Family homicide in Australia
Trends & issues in crime and criminal justice no. 255
Jenny Mouzos and Catherine Rushforth
ISBN 0 642 53805 0 ; ISSN 0817-8542
Canberra: Australian Institute of Criminology, June 2003
Foreword | The family is viewed by most people as providing a nurturing and loving environment. But for some, the family environment can be deadly. In Australia, almost two in five homicides occur between family members, with an average of 129 family homicides each year. The majority of family homicides occur between intimate partners (60 per cent), and three-quarters of intimate partner homicides involve males killing their female partners. On average, 25 children are killed each year by a parent, with children under the age of one at the highest risk of victimisation. The less common types of family homicide include children killing their parents (12 incidents per year), homicide between siblings (six incidents per year), and homicides between other family members (11 incidents per year). This paper explores the differences in the characteristics of the various types of family homicides in Australia and highlights the need for specific prevention strategies to target these homicides.
Adam Graycar Director
Contrary to public perceptions that we are most at risk of being murdered by a stranger, homicides in Australia and elsewhere are most likely to involve persons who are known to each other, such as friends, acquaintances and family members. As Wolfgang (1958, p. 203) noted almost half a century ago:
Criminal homicide is probably the most personalised crime in our society...[it involves] a dynamic relationship between two or more persons caught up in a life drama where they operate in a direct, interactional relationship. More so than in any other violation of conduct norms, the relationship the victim bears to the offender plays a role in explaining the reasons for such flagrant violation.
Many subsequent authors have also noted the importance of the victim-offender relationship, and how the characteristics of the homicide itself will vary depending on who gets killed and who does the killing (Silverman & Kennedy 1987; Polk 1994; Saltzman & Mercy 1993). This is particularly important in the context of family homicides, which can encompass various types of victim-offender relationship, such as intimate partners, parents killing children, children killing parents, siblings killing each other, and so on.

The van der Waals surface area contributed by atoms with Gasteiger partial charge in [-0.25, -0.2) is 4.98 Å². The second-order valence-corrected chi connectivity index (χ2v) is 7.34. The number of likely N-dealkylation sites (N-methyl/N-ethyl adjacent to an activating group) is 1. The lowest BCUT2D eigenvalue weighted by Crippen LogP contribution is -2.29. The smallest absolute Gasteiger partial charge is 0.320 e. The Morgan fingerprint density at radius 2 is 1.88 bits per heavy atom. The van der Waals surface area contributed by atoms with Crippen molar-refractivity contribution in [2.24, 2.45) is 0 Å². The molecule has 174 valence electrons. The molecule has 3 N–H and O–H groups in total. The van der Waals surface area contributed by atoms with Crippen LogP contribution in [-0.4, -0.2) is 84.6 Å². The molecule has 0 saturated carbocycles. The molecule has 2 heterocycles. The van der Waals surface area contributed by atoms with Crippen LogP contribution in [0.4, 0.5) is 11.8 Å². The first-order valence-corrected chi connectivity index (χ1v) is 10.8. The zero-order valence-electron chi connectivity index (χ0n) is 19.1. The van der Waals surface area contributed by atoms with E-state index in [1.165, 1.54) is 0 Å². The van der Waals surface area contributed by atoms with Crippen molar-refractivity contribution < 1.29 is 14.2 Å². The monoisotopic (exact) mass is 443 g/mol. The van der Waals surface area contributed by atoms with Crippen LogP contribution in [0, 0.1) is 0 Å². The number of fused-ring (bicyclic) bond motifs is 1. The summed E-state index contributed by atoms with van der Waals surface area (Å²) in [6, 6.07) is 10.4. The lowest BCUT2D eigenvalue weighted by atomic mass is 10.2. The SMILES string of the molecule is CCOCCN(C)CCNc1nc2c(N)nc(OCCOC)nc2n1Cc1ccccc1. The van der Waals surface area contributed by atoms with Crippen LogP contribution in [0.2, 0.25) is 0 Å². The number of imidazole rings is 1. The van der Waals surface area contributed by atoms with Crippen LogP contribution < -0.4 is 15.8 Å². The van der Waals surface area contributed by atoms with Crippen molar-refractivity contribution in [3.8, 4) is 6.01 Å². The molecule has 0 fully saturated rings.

Most international research to date has focused predominantly on examining "family homicide" as a single entity. Few studies have explored, compared and contrasted the various types of family homicides in order to determine how they are similar and dissimilar. The purpose of this paper is to examine the different circumstances and characteristics of family homicide in Australia over a 13-year period. The examination includes details about the homicide of intimates, children, parents and other family members.
Definition of homicide
The term "homicide" refers to a person killed, and a homicide "incident" is an event in which one or more persons are killed at the same place and time. For the purposes of the National Homicide Monitoring Program (NHMP) (which is the source of data for the present study), the definition of homicide is the operational definition used by police throughout Australia. As such, the NHMP collects data on the following incidents:
- all cases resulting in a person or persons being charged with murder or manslaughter (including the charge of "dangerous act causing death" which applies to the Northern Territory) - this excludes other driving-related fatalities, except where these immediately follow a criminal event, such as armed robbery or motor vehicle theft;
- all murder-suicides as classed by police (where the offender ultimately commits suicide); and
- all other deaths classed by police as homicide (including infanticide), even though no offender has been apprehended.
Attempted murder is excluded, as are violent deaths such as industrial accidents involving criminal negligence (unless a charge of manslaughter is laid). Lawful homicide, which includes incidents involving police in the course of their duties, is also excluded.
Definition of family homicide
For the purposes of this study, family homicide includes the following:
- intimate partner: current and former intimate partners (married and cohabiting/de facto);
- filicide: custodial and non-custodial parents (or step-parents) killing their child(ren);
- parricide: children killing their parent(s);
- siblicide: homicide between siblings; and
- other family: the killing of cousins, in-laws and so on.
The current study analysed data held as part of the NHMP at the Australian Institute of Criminology. In brief, the NHMP data set holds details pertaining to the incident, victim, offender, and the relationship between the victim and offender (a total of 77 variables). Currently, this data set has details for a total of 4,112 homicide incidents, 4,501 identified offenders and 4,421 victims of homicide, which occurred in Australia between 1 July 1989 and 30 June 2002.
Of the 4,421 victims of homicide during the 13-year period, 1,671 (or 38 per cent) were killed by a family member (as the primary offender). On average, about 129 family homicides occur each year, with intimate partner homicides accounting for three out of five family homicides (Figure 1). Siblicide is the least common type of family homicide in Australia, with fewer than six homicides per year.